To have an autosomal recessive disorder, you inherit two changed genes, sometimes called mutations. You get one from each parent. Their health is rarely affected because they have only one changed gene. Two carriers have a 25% chance of having an unaffected child with two unaffected genes. They have a 50% chance of having an unaffected child who also is a carrier. They have a 25% chance of having an affected child with two changed genes.
Albinism can include skin and eye complications. It also can include social and emotional challenges.
Problems with vision can impact learning, employment and the ability to drive.
People with albinism have skin that is very sensitive to light and sun. Sunburn is one of the most serious complications of albinism. Sun exposure can cause sun damage, which may result in rough and thickened skin. Sunburn also can increase the risk of developing skin cancer.
Because of the lack of skin pigment, a type of skin cancer called melanoma may appear as pink or red growths or moles, rather than the usual black or brown color. This can make skin cancer harder to identify at an early stage. Without careful and regular skin exams, melanoma may not be diagnosed until it's advanced.
Some people with albinism may experience discrimination. The reactions of other people to those with albinism can have a negative impact on people with the condition.
People with albinism may experience bullying, teasing or unwanted questions about their appearance, eyewear or visual aid tools. They may look different from members of their own families or ethnic groups, so they may feel like outsiders or be treated like outsiders. These experiences may cause social isolation, poor self-esteem and stress.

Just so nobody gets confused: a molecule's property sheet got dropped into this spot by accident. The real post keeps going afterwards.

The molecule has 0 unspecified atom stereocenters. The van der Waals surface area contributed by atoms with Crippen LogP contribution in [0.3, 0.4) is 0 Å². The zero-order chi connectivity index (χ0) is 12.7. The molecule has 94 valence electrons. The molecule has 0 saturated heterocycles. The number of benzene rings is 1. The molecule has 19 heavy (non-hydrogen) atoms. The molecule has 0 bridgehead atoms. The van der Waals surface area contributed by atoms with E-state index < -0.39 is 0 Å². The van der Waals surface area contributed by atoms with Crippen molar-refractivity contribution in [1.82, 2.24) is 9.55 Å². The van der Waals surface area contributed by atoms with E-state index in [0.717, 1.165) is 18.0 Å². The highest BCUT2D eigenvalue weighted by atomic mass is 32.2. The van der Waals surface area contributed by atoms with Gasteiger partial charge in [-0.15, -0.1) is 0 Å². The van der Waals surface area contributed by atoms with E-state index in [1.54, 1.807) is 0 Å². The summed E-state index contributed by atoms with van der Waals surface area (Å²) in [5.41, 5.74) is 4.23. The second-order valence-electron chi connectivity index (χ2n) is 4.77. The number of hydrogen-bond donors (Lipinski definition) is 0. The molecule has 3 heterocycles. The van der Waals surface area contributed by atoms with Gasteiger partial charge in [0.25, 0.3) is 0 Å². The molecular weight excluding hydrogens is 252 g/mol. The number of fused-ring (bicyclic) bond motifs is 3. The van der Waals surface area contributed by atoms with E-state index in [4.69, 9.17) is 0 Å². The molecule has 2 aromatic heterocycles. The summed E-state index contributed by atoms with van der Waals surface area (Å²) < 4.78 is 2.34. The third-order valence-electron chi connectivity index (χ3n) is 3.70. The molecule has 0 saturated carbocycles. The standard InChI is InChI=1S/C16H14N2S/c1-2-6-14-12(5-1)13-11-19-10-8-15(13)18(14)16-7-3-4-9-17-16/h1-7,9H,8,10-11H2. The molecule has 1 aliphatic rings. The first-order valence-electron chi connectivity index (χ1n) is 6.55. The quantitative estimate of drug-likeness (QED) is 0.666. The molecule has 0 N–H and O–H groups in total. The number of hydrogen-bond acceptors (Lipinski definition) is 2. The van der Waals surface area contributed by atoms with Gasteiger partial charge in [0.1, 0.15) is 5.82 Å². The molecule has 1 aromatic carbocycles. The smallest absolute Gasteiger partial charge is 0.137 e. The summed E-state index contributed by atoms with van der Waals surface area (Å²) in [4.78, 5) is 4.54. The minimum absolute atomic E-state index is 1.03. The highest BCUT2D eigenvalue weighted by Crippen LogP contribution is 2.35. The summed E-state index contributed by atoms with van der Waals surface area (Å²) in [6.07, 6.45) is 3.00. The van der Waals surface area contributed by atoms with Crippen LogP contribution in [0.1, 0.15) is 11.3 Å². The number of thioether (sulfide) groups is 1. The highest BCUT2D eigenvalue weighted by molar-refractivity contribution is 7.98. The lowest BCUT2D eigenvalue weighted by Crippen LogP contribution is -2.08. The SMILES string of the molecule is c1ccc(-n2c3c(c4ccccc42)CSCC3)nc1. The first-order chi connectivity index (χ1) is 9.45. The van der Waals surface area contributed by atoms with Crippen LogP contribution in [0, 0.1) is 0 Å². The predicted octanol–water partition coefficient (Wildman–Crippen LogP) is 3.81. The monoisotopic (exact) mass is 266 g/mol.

Using the term "person with albinism" is preferred to avoid the negative impact of other terms.
If a family member has albinism, a genetic counselor can help you understand the type of albinism and the chances of having a future child with albinism. The counselor can explain the available genetic tests.
Diagnosis of albinism is based on:
A specialist in vision and eye disorders called an ophthalmologist usually should do your child's eye exam. The exam includes an assessment using tools to look at the retina and determine if there are signs of problems with eye development or function.
Genetic testing can help determine the type of albinism and the risk of passing down the gene change to children.
Albinism is a genetic disorder, and there is currently no cure. Treatment focuses on getting proper eye care and monitoring skin for problems. Your care team may include your primary care provider, a specialist in eye care called an ophthalmologist and a specialist in skin care called a dermatologist.
A specialist in genetics can help identify the specific type of albinism. This information can help guide care, identify possible complications and determine the risk of the condition in future children.
Treatment usually includes:
People with Hermansky-Pudlak or Chediak-Higashi syndromes usually need regular specialized care for medical problems and to prevent complications.
You can help your child learn self-care practices that should continue into adulthood:
If your child has albinism, begin early to work with teachers and school leaders to find ways to help your child adapt to classroom learning. If necessary, start with educating the school staff about albinism and how it affects your child. Ask what services the school offers to assess and meet needs.
Changes to the classroom that may help include:
Many of these same changes can be made in the work setting. Consider educating supervisors and co-workers in the workplace to help them understand any needs.
Help your child develop skills to deal with other people's reactions to albinism. For example: